FIELD: There were few details offered in this notification and one says we didn't learn how the breach might have occurred. Zappos said that there's an exhaustive investigation, we don't know by whom. Do you feel there's an appropriate amount of detail here or some items that Zappos should have addressed?
GILBERT: Again, that's a difficult question. As the customer you would want to know every single detail, but at the same time you have to think about the security aspect because there are hackers somewhere who have done that. I'm sure that they would love to know how much Zappos knows about the hack and how much the police or the FBI or the U.S. Secret Service know, and you can't tell them. When you write a notification letter, you can't give away all the information that you have because that would be putting the whole thing in jeopardy. You have to be very careful on how much you say to a customer because this is going to be public information. In the Zappos case it has been posted on their website. You have to balance how much you say to the customer and how much you decide you keep secret for the professional security.
Response: Positives and Negatives
FIELD: Now Zappos took a couple of I'd say extraordinary steps here. One, they expired their customers' login information so they would have to go back in and register again and have new information. They also shut down their phone lines and shut down access to parts of the site from outside of the U.S. How do you feel about these steps that they took?
GILBERT: That's more questionable. I would not give them an "A" on this one. I understand why they did that because they were overwhelmed, but that's not appropriate for a company of that size. Zappos is not a start-up. When you have a start-up and a start-up gets surprised by an event, you can say they didn't know, but Zappos is a mature company. They have been in business for 12 years. They're an Amazon subsidiary so they have behind them a very competent company and they should not be overwhelmed because they're expecting 24 million phone calls. That's the black eye; that's a bad thing. There are companies who could help them and as a company, they should have thought of incident-response situations and one of these things that you get done when you prepare your response to an incident is to plan how you're going to communicate with your customers. In this case, shutting down the line definitely is not the appropriate situation. And I should say I'm currently speaking with you from Europe and I've tried to look at anything related to Zappos and it's impossible. The Zappos website is locked and we don't get anything. If you do Zappos.com from here in Europe you get a blank page and it says, "Sorry we're doing some maintenance." That's not good.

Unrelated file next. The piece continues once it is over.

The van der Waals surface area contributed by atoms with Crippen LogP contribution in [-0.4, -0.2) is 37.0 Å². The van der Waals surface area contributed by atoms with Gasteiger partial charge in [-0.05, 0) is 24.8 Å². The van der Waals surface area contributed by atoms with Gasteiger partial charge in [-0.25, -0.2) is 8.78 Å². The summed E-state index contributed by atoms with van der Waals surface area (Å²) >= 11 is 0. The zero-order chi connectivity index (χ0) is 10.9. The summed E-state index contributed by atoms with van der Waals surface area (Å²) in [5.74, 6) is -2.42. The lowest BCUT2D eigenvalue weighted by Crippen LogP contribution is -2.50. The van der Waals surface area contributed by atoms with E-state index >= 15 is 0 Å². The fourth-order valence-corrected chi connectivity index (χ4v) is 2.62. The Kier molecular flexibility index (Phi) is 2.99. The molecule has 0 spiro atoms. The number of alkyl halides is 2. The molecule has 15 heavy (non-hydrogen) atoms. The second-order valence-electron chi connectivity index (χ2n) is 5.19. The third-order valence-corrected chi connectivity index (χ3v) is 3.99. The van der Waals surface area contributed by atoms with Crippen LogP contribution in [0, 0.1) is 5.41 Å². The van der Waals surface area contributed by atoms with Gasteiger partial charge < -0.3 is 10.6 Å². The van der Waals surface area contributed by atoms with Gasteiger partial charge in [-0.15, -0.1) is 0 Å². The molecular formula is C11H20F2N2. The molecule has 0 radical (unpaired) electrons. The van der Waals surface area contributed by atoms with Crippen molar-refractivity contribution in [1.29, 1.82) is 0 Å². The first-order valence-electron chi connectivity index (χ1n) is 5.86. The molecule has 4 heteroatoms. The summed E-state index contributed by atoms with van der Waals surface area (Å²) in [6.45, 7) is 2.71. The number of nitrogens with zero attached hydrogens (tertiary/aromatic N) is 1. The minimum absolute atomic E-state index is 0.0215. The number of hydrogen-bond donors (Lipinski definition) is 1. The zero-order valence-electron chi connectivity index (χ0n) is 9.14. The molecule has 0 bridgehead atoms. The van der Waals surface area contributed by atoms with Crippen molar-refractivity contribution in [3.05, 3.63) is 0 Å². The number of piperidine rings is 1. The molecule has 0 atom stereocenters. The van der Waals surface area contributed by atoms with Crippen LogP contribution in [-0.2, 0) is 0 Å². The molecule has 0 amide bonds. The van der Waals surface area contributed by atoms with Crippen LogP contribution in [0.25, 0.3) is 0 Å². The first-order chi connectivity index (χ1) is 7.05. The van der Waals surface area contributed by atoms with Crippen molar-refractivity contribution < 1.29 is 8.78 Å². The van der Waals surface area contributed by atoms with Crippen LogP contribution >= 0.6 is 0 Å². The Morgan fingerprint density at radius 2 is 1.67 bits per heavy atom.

FIELD: What would you say that we've learned both positive and negative from the immediate breach response to this incident?
GILBERT: The good thing we've learned is that breaches of security that affect other than the elements that are listed in all of the security breach laws are also breaches that companies have to take seriously and they should, in certain circumstances, give notifications to their customers even if they have not lost the credit-card information or the driver's license information. That's the positive and the most important thing for companies to learn. Now from the pure breach-disclosure standpoint, there are two very important things to remember. Number one, security is very important and so you should have a good security plan. You should have good security measures; you should enforce them. You should be very careful about your security and in this case we don't know yet, but there may be questions about the nature of the security.
Number two, security breaches exist. The laws have been in existence now for almost ten years and we can assume it's time for companies to have an incident response plan to be prepared to have organized their company, to organize the phone lines, to have organized the forensics, to have established that relationship with the Secret Service, the FBI and so on. They should be prepared. It should not be an incident where suddenly it's Monday morning and we wake up and say, "Oh my god, what should I do?" There are too many companies who are just ignoring their preparation movement for handling a security breach and Zappos may be an example of that. There are some things, such as closing down the phone lines, that make us question whether there was any preparation for any type of security breach. How would they have handled the same breach if they had lost credit cards? Would they also shut down their website?
FIELD: Again, talking about lessons learned from other organizations, what would you tell them is most important to include in breach notification, in notifying your customers of an incident?
GILBERT: Include enough information to give your customers a good feeling that you're in control, and of course you're not going to lie but the customer needs to know that you're in control and you're going to do something and you're going to help. Number two, something that's missing from the Zappos notice is there's not enough to tell customers what to do, what they should be doing to protect themselves. Give them a website. Go visit the website of the Federal Trade Commission on how to handle a breach. Go educate yourself about why this is important and why you should be paying attention. You should educate your customers and that's missing in the Zappos notice. The person who issued that has never issued a breach before and is not a security professional. It's going to say "Oh my god. What do I do?" In this particular case, the issue of the password, you should explain to people why it's important that they change their password on other sites. So educating more your customers - the best thing you can do with your customers is educate them so that they help you.
FIELD: We've learned certainly from the past year that organizations of all sizes are at risk for breaches. What advice would you offer to organizations based upon what we've seen here that they should do to acknowledge and mitigate their risks?
GILBERT: They should be as quick as possible to react to a breach. They should be prepared ahead of time to handle a breach. They should pay attention to their security measures. They should pay attention to what their employees are doing, because in most of these cases the breaches occur because of an employee mistake. It's too easy to blame the hackers. Hackers get in companies because the security is poor. Pay attention to your security. Pay attention to what's happening to your company and then if you see a breach, react as soon as possible. Work with your customers; you should be a team. Your customers are part of the solution and you should work with them and keep good contact with them.